Do you know what period poverty is?
It’s the lack of access to sanitary products, menstrual hygiene education, toilets, handwashing facilities and waste management.
Did you know that as many as 3 in 10 people in Scotland cannot afford period products?
A 2019 study also reveals that more than a quarter of girls in the UK (aged 10 to 18 years old) avoid social situations once a month because they don’t have sanitary products, with one-fifth of girls choosing not to socialise on their period.
And what of the impact on sport? A quarter of girls admitted to avoiding or skipping sporting activity when menstruating.
As a governing body we won’t shirk away from our responsibilities. Because access to period products is a right not a privilege.
As part of Scottish Women and Girls in Sport Week (October 24-October 30), our team are on the road providing FREE period products to squash clubs across Scotland.
We’re dropping products off at 22 clubs in the South, West, East, Central, Tayside and Fife regions, finishing off in the Highlands on Friday (October 30), which is Active Girls Day.
In total 12,920 sanitary towels and 10,752 tampons will be dropped off which will support 729 females members, as well as non-members.
Posters are also being delivered, signposting where the products will be available in all clubs.
En route clubs are being encouraged to sign up to our Women and Girls in Squash Charter and you can check out how our team are progressing on their trip on our Twitter, Facebook and Instagram channels now!
It’s hoped the campaign will encourage more females into our sport as we aim to reduce the significant impact of menstruating and period poverty on sports participation.
Scottish Squash Senior Performance Coach , Kylie Lindsay, said: “This is a great initiative because if clubs are seen as supportive it will make more women and girls feel welcomed into our clubs.
“It can be a real issue for females so having products in place and awareness of the products is fantastic.
“Menstruation is not something that everyone is comfortable talking about and from a coaching point of view it’s about making it okay to discuss.
“It’s a topic that’s come up with the coaches in our team in terms of what the best thing for us is to do because the impact on players and squash is real.
“We need to make sure players are okay coming to us if they are having issues. ‘This is what’s happening at the moment. This impacted me in training etc.’”
Kylie, who competed professionally, representing New Zealand at two Commonwealth Games, continued: “Growing up it’s something you learn how to manage and sometimes it’s just unfortunate it can happen in the middle of a big event.
“It’s different for everyone and for some it’s just fine. But it can impact performance, particularly if your energy levels are affected.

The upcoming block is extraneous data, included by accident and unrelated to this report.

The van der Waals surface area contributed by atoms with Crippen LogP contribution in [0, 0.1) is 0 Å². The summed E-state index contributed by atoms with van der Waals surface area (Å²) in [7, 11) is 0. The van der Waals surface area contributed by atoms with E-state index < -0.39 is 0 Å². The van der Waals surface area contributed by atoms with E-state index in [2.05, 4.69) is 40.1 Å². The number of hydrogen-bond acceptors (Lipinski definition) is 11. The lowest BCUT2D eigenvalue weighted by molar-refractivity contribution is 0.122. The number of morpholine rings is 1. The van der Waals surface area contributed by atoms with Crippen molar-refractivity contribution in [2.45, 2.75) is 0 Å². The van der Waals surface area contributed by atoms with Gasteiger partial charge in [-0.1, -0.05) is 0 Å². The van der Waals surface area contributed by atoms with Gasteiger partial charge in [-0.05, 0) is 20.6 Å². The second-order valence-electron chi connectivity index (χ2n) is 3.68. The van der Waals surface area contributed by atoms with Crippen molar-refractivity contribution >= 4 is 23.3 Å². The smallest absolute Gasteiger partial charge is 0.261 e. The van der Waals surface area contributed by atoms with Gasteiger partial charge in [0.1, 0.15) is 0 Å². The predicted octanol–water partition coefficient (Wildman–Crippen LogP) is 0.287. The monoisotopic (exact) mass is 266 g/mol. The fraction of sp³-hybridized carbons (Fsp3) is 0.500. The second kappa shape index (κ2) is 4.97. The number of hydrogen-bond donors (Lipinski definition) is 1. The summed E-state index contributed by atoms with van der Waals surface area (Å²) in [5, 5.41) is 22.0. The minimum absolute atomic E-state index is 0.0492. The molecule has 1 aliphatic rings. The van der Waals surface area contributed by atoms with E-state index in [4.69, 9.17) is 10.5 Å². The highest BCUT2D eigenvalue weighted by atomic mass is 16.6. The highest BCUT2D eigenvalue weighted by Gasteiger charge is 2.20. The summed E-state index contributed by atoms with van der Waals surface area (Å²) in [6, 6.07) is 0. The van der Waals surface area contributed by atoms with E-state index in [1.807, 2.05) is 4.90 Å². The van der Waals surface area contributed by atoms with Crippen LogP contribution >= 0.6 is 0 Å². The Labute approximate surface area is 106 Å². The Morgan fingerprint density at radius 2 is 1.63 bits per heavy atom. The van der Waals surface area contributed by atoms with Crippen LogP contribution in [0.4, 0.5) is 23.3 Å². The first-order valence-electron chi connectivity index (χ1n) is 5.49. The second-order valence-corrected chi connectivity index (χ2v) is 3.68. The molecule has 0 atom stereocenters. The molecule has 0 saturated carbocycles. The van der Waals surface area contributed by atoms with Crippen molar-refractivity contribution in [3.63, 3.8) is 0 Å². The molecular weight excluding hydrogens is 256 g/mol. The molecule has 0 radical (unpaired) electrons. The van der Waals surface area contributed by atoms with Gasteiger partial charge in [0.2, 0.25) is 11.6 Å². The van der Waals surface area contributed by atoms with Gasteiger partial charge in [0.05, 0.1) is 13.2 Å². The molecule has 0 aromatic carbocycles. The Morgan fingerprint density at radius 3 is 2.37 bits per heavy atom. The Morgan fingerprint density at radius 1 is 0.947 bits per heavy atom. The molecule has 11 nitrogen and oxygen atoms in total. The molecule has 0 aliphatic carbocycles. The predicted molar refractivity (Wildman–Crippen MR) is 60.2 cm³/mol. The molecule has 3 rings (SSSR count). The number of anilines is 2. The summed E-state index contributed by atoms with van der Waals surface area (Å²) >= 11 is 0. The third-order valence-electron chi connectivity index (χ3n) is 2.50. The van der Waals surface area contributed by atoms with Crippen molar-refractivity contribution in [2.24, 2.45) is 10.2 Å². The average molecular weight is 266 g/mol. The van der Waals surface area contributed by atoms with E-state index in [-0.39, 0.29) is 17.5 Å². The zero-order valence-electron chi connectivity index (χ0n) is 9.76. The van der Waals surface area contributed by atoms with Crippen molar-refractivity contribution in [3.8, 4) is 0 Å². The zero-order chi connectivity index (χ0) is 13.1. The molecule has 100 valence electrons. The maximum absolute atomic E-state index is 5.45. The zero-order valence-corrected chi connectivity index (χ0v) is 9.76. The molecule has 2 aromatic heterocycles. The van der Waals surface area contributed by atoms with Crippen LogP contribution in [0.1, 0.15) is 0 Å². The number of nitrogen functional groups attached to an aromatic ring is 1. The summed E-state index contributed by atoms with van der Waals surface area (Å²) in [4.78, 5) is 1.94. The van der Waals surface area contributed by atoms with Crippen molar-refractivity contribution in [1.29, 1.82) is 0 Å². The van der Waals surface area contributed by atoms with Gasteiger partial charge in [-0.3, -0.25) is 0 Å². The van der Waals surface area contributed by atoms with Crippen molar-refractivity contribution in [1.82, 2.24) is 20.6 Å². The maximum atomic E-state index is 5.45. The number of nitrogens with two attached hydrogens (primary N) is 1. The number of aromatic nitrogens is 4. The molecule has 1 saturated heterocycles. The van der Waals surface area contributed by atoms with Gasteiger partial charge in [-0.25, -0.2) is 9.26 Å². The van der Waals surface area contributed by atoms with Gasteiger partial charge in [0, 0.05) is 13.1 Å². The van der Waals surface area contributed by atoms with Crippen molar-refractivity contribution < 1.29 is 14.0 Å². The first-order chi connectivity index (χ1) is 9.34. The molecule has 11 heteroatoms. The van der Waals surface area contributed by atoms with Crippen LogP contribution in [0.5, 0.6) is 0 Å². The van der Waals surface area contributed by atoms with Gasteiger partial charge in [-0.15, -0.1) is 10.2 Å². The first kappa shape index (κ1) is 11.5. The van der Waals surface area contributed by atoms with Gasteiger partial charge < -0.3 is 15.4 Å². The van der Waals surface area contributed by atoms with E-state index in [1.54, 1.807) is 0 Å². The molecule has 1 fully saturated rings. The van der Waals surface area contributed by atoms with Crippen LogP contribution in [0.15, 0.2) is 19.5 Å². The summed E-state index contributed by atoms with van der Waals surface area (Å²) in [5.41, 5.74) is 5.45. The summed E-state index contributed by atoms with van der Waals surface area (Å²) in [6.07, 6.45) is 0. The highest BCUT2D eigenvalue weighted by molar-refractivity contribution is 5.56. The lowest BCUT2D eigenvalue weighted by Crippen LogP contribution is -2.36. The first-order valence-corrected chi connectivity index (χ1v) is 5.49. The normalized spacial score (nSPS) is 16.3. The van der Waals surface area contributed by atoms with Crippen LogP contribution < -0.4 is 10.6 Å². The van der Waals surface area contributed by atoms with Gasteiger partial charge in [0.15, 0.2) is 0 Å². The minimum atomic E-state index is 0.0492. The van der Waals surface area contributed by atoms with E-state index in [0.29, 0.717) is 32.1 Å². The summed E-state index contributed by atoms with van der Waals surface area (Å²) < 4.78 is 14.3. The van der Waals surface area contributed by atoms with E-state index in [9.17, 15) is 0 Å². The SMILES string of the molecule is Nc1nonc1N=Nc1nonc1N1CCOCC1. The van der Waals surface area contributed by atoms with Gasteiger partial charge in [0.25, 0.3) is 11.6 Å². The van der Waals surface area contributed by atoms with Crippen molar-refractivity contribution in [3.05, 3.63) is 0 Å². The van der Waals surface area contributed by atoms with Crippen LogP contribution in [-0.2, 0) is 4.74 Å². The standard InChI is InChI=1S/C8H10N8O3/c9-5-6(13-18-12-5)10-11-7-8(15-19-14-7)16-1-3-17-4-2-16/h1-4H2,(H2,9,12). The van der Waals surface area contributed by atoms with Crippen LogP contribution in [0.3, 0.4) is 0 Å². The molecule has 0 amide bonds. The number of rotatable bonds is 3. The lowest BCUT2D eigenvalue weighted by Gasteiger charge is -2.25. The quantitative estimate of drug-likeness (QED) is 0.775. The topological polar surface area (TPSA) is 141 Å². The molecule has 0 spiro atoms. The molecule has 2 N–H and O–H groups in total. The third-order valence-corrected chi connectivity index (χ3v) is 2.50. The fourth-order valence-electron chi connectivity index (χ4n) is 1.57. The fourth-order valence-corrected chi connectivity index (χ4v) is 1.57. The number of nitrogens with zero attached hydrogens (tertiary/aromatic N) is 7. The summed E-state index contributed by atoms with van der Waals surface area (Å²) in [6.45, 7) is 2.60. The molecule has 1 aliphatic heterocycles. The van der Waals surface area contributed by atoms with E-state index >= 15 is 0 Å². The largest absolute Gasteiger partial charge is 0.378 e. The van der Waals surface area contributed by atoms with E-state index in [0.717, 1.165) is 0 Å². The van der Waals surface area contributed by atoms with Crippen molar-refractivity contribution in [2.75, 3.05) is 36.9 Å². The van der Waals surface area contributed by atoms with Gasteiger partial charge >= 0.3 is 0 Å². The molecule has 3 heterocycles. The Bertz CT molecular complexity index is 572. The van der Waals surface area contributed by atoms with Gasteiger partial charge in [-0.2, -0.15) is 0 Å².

“It can also be harder to control emotions, so as long as you are aware how it affects you, then you’re able to deal with it better.
“Some people may need to train less. You eventually work out what’s best for you – what you need to do to get through that week whilst still getting plenty out of training or matches.”
Kylie is struck by the statistics regarding the impact of period poverty and menstruation for kids and sports participation.
Indeed statistics reveal that more than 33% of girls are not told about their period by parents and it’s a subject girls often don’t bring up at school because it can be embarrassing.
Which is why Kylie reiterates her belief that increased awareness and communication is key to helping break down taboos.
“Clearly when younger you might not be aware of how it can affect you,” she says.
“So when working with the Scottish Squash Girls Academy, being mindful of that is important and hopefully we have an environment that they do feel comfortable coming to any of us, not just me as a female, to speak about it.”
She added: “Last year we had professional players Katriona Allen and Georgia Adderley do a Q&A session with some of the Academy girls.
“They were actually asked about the subject – its affects and things like that.
“For me it was great the girls were comfortable enough to ask and both Georgia and Katriona were comfortable giving an answer.
“But we need to continue to make strides in breaking the taboo and raising awareness. This week’s initiative will really help with that.”
Scottish Squash is grateful to sportscotland for helping fund this initiative. More details on the sportscotland funding can be found here.
Read all about the great work our partner Hey Girls is doing across the UK, here.
If your club is interested in signing up to the Women and Girls in Squash Charter then please get in touch with Cara Shearer, Club Development Officer (Women & Girls) via email firstname.lastname@example.org. Full details on the Charter can be found here.
2020 Scottish Women and Girls in Sport Week, led by Active Scotland, runs from October 24- October 30, with a programme of activity to encourage more women into sport and physical activity, raise awareness of those regularly taking part at all levels, and address the barriers that lead to lower activity rates among women.
Active Girls Day (Friday, October 30) is an annual initiative which celebrates the amazing work going into girls’ sport, the progress around girls’ participation, and the incredible role models making it happen. For more information click here.